Now the idea of ‘shadow money’ is as follows: Some argue that shadow banking is the mere continuation of traditional banking by other means, in an unregulated segment of the financial system. If that is true, and I think it is, then shadow banks must also create some instruments that are similar to bank money. We can call these instruments ‘shadow bank money’ or ‘shadow money’ for short.

Can you give some examples of shadow money?

There are a number of instruments that emerged in the shadow banking system in the 1970s and 1980s which we can regard as substitutes for bank deposits and hence as shadow money: money market fund shares, asset-backed commercial papers, and overnight repurchase agreements (repos).

Until the 1970s, it was forbidden in the United States to pay more than two per cent interest on bank deposits. Then money market funds stepped in, offering shares as a substitute for bank deposits and paying higher interest on them. They were able to do so due to their status as funds rather than banks. Later even card payments became possible, making such funds practically indistinguishable from bank accounts in terms of the products they offered. The only difference being that they dealt in shadow money.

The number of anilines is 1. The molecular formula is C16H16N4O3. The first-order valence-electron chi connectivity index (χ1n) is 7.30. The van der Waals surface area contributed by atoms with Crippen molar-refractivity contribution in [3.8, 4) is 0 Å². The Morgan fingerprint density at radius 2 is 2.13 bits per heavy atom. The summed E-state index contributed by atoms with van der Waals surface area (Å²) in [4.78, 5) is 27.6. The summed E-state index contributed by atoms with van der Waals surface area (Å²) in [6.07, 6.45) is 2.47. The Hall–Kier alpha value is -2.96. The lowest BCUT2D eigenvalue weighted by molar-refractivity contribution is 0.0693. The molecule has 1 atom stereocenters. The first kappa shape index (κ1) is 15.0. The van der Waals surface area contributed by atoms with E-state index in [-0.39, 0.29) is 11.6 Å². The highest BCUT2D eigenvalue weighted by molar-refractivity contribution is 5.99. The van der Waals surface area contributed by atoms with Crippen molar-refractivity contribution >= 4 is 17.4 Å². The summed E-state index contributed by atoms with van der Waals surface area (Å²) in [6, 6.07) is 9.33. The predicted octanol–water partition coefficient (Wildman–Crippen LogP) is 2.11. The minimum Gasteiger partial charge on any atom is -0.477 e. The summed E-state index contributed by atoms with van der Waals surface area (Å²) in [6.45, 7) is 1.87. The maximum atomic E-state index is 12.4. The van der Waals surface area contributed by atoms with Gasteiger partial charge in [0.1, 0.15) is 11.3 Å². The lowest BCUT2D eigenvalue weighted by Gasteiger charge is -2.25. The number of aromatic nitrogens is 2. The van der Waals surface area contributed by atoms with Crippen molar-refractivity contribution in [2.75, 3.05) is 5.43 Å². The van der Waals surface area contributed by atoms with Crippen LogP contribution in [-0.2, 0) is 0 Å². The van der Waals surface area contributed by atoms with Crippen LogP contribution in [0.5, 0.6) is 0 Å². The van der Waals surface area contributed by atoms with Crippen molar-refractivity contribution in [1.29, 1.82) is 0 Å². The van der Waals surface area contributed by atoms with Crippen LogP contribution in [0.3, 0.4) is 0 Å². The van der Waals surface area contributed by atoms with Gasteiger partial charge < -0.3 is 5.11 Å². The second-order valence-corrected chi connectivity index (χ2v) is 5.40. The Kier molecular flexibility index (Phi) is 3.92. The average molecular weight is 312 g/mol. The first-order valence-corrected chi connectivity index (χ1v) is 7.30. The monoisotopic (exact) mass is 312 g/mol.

The asset-backed commercial paper market arose in the context of the international regulatory standards that oblige banks to build up reserves when they grant loans and thus draw on their customers’ deposits. However, since such reserves reduce profitability, the following trick was developed: The banks set up a “special purpose vehicle” in offshore financial centres – to all intents and purposes a letterbox company – and handled some of their lending business via that channel. Instead of bank deposits, they drew on asset-backed commercial papers that did not appear on their balance sheets. In this way, the rules on building up reserves could be circumvented and the banks’ profitability could be increased. When it boils down to it though, this is no different from ordinary credit money creation, apart from the fact that shadow money is used.

Finally, overnight repos are the very heart of the shadow money system. Legally speaking, an overnight repo is an agreement that I will sell you a security today and buy it back tomorrow at a slightly higher price. From an economics point of view, this is another way of creating credit. Hence, a parallel bank deposit system was created based on this principle. As a securities dealer, I trade in these securities and reinvest your money at a profit in the short time it is in my possession. From your point of view, you can ‘deposit’ money with me as you would in a current account and automatically withdraw it the next day. Or, we renew the repo contract every day, as is normally the case. The repo loan gives rise to shadow money; that’s your deposit, and hence I am a shadow bank.